Create a new layer for the dark spots on the bottom corners. Use the Brush Tool (B) to paint a dark spot on bottom left corner and reduce the layer’s Opacity to around 20%.

How to Draw a Realistic Cellphone using Photoshop

Below, you can see the difference before and after the highlights and shadow. These small and subtle details add big differences to the realism of our work.

How to Draw a Realistic Cellphone in Photoshop

Step 21: Draw the Speaker

Draw a sort of half-moon shape for the speaker using two ellipses and the Ellipse Tool (U). See the image below to guide you. Set the Opacity to 100% and Fill to 0% and choose the Subtract from from path area option.

How to Draw a Realistic Cellphone using Photoshop

Give the speaker shape a Bevel and Emboss, an Inner Shadow, and a Gradient Overlay.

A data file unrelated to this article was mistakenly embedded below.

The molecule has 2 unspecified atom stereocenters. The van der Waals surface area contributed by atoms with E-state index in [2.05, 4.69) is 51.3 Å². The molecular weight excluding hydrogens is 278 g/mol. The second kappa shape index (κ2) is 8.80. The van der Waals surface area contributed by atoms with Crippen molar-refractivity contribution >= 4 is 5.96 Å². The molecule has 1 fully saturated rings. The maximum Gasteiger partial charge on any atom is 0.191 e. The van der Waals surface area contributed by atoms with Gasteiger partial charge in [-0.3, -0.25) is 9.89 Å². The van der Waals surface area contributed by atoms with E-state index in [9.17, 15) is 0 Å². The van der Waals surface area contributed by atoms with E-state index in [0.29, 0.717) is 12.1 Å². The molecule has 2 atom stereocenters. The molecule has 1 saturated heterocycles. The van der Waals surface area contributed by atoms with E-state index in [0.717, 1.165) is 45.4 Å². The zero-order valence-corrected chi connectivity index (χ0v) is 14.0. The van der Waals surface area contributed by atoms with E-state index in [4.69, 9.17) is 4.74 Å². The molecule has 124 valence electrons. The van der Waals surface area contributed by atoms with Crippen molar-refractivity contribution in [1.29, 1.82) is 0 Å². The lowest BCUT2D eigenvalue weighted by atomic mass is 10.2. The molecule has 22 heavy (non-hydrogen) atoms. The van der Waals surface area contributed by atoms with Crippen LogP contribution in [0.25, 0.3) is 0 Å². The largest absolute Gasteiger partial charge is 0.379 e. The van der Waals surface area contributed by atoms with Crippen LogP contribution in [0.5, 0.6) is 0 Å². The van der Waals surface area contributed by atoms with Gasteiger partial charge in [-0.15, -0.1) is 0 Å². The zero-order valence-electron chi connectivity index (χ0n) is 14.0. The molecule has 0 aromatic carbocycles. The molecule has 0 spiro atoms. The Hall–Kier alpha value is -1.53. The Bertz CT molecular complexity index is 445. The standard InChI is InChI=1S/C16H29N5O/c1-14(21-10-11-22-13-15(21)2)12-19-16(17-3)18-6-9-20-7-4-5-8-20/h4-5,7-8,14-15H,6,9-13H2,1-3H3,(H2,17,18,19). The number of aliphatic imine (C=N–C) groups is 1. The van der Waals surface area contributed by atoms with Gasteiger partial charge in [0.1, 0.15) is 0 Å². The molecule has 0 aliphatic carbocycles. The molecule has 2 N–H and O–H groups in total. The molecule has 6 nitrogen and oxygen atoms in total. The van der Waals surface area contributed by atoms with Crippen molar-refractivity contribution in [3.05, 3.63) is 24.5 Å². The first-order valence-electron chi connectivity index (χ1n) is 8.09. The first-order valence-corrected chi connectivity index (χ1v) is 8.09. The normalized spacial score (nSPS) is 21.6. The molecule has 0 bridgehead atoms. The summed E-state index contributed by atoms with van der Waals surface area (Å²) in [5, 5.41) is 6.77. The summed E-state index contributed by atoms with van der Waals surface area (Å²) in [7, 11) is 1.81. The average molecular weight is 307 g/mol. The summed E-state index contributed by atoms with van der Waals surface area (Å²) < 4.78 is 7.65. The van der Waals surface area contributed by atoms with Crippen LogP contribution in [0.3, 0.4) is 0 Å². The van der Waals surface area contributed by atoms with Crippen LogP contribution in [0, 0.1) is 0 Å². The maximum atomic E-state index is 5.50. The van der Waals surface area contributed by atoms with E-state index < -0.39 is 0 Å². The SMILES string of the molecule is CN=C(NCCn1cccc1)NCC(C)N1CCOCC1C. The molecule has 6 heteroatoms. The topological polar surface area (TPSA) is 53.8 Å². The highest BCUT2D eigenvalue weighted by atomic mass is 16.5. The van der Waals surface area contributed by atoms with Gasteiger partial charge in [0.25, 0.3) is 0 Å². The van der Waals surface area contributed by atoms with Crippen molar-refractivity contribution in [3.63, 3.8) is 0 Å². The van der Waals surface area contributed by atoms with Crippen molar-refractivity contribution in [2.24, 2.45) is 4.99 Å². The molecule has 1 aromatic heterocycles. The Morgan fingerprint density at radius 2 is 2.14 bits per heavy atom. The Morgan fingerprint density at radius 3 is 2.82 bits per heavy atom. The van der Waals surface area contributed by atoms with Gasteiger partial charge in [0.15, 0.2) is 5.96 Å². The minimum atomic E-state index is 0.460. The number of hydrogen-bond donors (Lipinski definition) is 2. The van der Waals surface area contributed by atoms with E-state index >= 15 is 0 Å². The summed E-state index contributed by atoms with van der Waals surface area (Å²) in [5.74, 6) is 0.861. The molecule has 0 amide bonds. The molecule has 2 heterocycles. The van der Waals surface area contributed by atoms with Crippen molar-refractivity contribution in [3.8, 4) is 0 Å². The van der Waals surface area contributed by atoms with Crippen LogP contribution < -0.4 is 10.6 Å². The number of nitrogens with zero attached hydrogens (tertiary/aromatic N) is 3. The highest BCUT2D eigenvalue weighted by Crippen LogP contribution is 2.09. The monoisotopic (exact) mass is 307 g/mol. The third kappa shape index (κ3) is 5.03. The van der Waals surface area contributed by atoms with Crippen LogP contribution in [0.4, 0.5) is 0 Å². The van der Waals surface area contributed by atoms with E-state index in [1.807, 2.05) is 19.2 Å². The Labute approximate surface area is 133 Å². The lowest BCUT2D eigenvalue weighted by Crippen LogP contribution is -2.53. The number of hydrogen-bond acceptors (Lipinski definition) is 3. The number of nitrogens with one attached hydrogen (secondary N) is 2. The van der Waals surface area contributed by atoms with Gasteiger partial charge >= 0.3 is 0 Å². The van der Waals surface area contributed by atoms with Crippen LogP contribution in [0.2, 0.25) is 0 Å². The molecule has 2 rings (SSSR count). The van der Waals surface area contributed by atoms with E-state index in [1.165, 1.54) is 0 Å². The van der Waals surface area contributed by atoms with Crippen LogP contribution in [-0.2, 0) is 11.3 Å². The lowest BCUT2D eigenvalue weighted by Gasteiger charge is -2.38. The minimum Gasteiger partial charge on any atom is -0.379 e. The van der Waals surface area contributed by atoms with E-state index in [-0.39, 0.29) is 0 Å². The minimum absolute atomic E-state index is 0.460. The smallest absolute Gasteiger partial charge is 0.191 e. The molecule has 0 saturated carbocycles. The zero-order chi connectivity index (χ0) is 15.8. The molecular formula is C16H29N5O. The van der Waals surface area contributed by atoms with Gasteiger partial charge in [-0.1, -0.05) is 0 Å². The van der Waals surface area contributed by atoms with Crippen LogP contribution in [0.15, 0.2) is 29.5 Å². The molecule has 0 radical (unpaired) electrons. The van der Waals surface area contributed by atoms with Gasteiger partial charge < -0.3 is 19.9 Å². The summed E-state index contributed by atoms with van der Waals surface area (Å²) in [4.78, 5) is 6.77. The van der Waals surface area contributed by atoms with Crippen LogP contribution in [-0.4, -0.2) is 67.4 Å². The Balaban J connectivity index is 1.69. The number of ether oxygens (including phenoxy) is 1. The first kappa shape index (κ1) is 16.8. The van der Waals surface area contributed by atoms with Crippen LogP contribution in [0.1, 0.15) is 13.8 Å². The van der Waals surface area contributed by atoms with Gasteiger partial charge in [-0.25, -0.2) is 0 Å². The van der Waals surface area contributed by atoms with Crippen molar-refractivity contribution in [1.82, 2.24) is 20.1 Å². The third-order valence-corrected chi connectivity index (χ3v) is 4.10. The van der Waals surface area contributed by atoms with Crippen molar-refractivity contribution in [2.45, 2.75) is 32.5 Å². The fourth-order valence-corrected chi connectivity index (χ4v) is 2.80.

Bevel and Emboss

How to Draw a Realistic Cellphone in Photoshop

Inner Shadow

How to Draw a Realistic Cellphone using Photoshop

Gradient Overlay

How to Draw a Realistic Cellphone in Photoshop

Step 22: Create a Photoshop Pattern for the Speaker’s Fill

Let’s create a pattern for the inner part of the speaker. To start, create a new Photoshop document with size of 32x40px.

How to Draw a Realistic Cellphone using Photoshop

Use the Zoom Tool (Z) to zoom in really close to the canvas. Draw a black circle at the top right corner.

How to Draw a Realistic Cellphone in Photoshop

Duplicate the circle and place it on the lower left corner.

How to Draw a Realistic Cellphone using Photoshop

Save the pattern by selecting around the canvas (Ctrl/Cmd + A) and going to Edit > Define Pattern. I named our pattern "2 dots", but feel free to name it anything you want.

How to Draw a Realistic Cellphone in Photoshop

Step 23: Apply the "2 dots" Pattern